« ForrigeFortsæt »
1800] THE SENSE OF THE COUNTRY
199 the House met on February 5, Lord Castlereagh outlined the advantages derivable from the measure in his most plausible style. He was strenuously met; and on a division had but 158 to 115-a majority of only 43. “When the number of placemen, pensioners, and other influenced members is considered," observes Plowden, "the minister had but slender ground for triumphing."i Twelve of the Castle's unwilling friends had voted for the country; the situation appeared critical.3 Petitions came in great numbers from the counties and corporations against the measure ; Pitt wished for counter-petitions, but could only get a miserable few, the Government not daring to risk public meetings. Nevertheless, the measure was pressed on. In the debates which followed, Foster pointed to the fact that the Irish House included country gentlemen, merchants, lawyers, and men of all professions; removal to London would exclude the commercial and professional elements. Every article was fought against. Proposals were made to address the king, to inform him of the actual
1 “Historical Review," vol. ii. p. 1024. “ Promotions, grants, concessions, arrangements, promises, were lavished with a profusion never before known in that country.”
2 In the Lords, of peers present, Government had a majority of only thirty-four; proxies of absentees made it forty-nine.
3 “Castlereagh to Beresford, April 10. Mr. (Lord) Grey, in the English House, aptly compared their conduct to that of Buckingham getting the crown for Richard III. :
“Some followers of mine own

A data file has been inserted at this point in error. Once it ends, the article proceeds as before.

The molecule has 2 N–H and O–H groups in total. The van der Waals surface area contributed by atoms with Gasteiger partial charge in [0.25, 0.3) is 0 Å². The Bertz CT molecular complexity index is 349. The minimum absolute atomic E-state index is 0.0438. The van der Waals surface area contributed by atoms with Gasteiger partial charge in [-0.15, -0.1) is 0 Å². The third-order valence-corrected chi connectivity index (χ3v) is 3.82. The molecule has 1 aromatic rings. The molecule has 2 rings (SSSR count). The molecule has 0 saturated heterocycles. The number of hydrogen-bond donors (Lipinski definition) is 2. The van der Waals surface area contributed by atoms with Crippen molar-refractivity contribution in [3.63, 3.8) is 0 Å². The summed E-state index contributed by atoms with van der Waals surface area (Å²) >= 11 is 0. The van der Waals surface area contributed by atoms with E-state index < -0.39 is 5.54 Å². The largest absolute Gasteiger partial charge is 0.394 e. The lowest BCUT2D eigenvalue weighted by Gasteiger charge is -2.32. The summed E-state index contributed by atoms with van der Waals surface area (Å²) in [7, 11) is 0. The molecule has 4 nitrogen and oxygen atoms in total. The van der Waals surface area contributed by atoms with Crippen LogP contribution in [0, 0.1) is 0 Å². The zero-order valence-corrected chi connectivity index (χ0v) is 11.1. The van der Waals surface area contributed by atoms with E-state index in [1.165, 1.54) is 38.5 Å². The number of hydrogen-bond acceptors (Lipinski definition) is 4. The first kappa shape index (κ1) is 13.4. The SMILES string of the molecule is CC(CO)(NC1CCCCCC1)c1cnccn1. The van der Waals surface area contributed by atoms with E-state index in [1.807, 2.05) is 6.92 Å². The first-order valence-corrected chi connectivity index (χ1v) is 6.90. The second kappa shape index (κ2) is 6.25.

Two-thirds of the county members, and the representatives of all the chief cities and towns, he said, opposed. Of the Unionists, 116 were placemen; some English generals, without a foot of ground in Ireland, completely depended on Government. To “pack” Parliament, sixty-three seats had been vacated, their holders getting nominal offices. The petition from Down, he adds, was signed by 17,000; the counter-petition by only 415. Against the measure 707,000 signed; for it only 3000, and some merely asked discussion. Twenty-seven counties and almost all corporations petitioned against it ("Parliamentary History of England," vol. xxxv. p. 66).
feeling of the nation, and again to ask him to dissolve Parliament and take the sense of the electors on so important a change. The Government rejected every motion by its hired majority. On May 26 Grattan, having in the meantime been forced into a duel with Corry, opposed the committal of the Union Bill in a memorable speech, and concluded with an eloquent peroration, ending thus: “ Yet I do not give up my country. I see her in a swoon, but she is not dead; though in her tomb she lies helpless and motionless, still, there is on her lips a spirit of life, and on her cheeks a glow of beauty.